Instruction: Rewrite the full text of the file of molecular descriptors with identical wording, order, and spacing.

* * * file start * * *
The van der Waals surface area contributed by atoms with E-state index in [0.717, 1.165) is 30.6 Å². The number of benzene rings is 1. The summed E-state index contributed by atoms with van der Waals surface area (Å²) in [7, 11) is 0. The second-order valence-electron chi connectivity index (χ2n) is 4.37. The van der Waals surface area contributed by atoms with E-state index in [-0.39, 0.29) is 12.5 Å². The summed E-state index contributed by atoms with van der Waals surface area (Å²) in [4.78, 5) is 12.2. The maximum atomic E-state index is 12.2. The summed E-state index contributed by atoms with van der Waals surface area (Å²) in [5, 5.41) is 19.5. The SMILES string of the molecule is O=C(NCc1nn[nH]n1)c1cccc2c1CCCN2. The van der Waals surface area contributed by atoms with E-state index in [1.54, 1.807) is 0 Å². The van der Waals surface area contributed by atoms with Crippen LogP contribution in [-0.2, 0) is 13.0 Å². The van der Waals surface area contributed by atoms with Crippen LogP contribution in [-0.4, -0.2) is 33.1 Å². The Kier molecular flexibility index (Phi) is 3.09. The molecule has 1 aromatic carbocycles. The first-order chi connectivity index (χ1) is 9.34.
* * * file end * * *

The van der Waals surface area contributed by atoms with E-state index in [0.717, 1.165) is 30.6 Å². The number of benzene rings is 1. The summed E-state index contributed by atoms with van der Waals surface area (Å²) in [7, 11) is 0. The second-order valence-electron chi connectivity index (χ2n) is 4.37. The van der Waals surface area contributed by atoms with E-state index in [-0.39, 0.29) is 12.5 Å². The summed E-state index contributed by atoms with van der Waals surface area (Å²) in [4.78, 5) is 12.2. The maximum atomic E-state index is 12.2. The summed E-state index contributed by atoms with van der Waals surface area (Å²) in [5, 5.41) is 19.5. The SMILES string of the molecule is O=C(NCc1nn[nH]n1)c1cccc2c1CCCN2. The van der Waals surface area contributed by atoms with E-state index in [1.54, 1.807) is 0 Å². The van der Waals surface area contributed by atoms with Crippen LogP contribution in [-0.2, 0) is 13.0 Å². The van der Waals surface area contributed by atoms with Crippen LogP contribution in [-0.4, -0.2) is 33.1 Å². The Kier molecular flexibility index (Phi) is 3.09. The molecule has 1 aromatic carbocycles. The first-order chi connectivity index (χ1) is 9.34.